WASHINGTON -- The Clinton Administration's proposals to streamline federal transportation programs could lead to increased issuance of municipal bonds, lobbyists said yesterday.
However, it is unclear how much of an effect the streamlining will have on state and local finance because the details of the program have not yet been provided, said Bob Folge, associate legislative director for the National Association of Counties.
The administration this week proposed creating state infrastructure banks that would leverage additional investment in transportation from private capital and other sources like tax-exempt municipal bonds. The proposal also recommends consolidating 30 grants into one worth more than $11 billion annually, according to a Department of Transportation briefing paper.
The infrastructure bank appears to be designed to work the same way as the existing state revolving loan funds, which leverage federal seed money through the issuance of tax-exempt bonds to help finance modernization and construction of wastewater treatment plants, said Tim Masanz, group director of economic development and commerce for the National Governors' Association.
"Conceptually, [the infrastructure bank] looks good because the state revolving loan fund acknowledges the role capital markets can play" in infrastructure financing, said Micah Greene, executive vice president of the Public Securities Association. But he agreed that more details were needed to understand how the banks would work.
The key question for localities is "to whom the [federal] money is given" because as the federal transportation aid program works now, transit and aviation aid is given straight to the localities that know their project funding priorities, Fogle said.
If the federal funds were channeled through the state bureaucracy, it could create more problems than it is intended to solve, said Robert R. Wigington, senior vice president for government legal affairs at the Airport Council International.
The national aviation transportation system now in place "works well ... we don't see justification for" giving state government an increased role in aviation management, Wigington said.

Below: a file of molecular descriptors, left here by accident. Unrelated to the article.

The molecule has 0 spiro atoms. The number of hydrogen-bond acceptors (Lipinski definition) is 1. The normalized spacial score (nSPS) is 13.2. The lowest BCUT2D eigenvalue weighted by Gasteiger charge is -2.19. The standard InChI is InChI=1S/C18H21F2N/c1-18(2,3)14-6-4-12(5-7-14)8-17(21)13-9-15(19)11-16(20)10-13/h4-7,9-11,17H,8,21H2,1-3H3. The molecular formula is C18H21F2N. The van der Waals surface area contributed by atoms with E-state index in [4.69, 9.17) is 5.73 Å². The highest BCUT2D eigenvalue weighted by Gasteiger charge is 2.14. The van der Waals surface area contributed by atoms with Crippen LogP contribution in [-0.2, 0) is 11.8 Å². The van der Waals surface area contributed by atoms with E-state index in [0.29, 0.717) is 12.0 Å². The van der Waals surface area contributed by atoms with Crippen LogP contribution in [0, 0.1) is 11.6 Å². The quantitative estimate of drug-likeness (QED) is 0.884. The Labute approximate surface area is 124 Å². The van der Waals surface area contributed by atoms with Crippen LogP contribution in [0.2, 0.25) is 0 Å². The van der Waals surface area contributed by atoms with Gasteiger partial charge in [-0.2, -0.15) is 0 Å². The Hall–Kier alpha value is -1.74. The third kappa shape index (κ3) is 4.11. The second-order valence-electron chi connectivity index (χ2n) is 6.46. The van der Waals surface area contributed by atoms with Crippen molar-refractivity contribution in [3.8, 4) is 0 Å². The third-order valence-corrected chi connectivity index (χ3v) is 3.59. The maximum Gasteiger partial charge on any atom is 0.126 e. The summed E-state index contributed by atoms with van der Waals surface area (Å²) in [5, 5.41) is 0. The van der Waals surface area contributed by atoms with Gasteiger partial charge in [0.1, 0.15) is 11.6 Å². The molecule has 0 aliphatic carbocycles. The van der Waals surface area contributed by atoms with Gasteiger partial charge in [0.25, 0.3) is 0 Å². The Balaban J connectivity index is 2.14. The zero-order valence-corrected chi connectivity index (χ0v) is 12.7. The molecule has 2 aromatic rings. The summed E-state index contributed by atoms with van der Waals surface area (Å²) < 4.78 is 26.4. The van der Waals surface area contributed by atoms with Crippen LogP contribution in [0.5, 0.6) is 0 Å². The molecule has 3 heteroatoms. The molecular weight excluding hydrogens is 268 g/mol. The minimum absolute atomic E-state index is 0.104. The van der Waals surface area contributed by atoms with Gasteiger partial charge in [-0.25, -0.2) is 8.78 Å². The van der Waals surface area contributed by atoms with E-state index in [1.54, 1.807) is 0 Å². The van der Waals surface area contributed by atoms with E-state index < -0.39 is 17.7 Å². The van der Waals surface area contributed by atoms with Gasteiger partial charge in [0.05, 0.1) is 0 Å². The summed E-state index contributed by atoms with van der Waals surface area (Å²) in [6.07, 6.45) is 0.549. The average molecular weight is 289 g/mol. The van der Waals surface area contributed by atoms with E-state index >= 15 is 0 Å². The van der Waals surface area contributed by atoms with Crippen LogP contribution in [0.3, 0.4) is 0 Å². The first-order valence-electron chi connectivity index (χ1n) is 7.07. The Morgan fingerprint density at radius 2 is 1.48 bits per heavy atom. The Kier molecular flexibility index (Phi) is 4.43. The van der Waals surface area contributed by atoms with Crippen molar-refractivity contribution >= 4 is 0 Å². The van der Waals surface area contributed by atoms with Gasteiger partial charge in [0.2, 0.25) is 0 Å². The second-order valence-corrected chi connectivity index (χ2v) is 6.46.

The program specifics still need to be worked out, but it appears the federal streamlining "will create new state requirements and strings and add costs because a state bureaucracy will have to be developed to run" the aviation system, he said.
Wigington also expressed concern that federal airport improvement grants will be cut to a minimum in the upcoming fiscal 1996 budget because of the intense pressure on Congress and President Clinton to cut the federal budget deficit.
The whole restructuring "is a function of downsizing government. It is budget driven," Wigington said.
The reality of receiving less federal money will encourage airports, the majority of which are locally owned, to find alternative funding methods, he said. For example, the airport council plans to urge the Federal Aviation Administration to clarify rules concerning when the agency can repeal the passenger facility charge airports collect from airlines.
Current law allows the FAA to terminate collection of the facility charges if an airport violates certain standards -- the revenue diversion laws, for example. The aviation administration's ability to terminate the fees removes the facility charge as a possible revenue source to back the issuance of tax-exempt bonds, Wigington said.
Another main concern for state and local government is full funding of the sweeping Intermodal Surface Transportation Efficiency Act of 1991 that made major changes in highway funding, Masanz of the governors association said. State highway funding priorities are decided by groups of local officials and "we don't want to see that go back to the state government," NACO's Fogle said.
The idea of increased flexibility for state and local governments and the promise of less federal regulation sounds great, "but we don't know what flexibility means," Fogle said.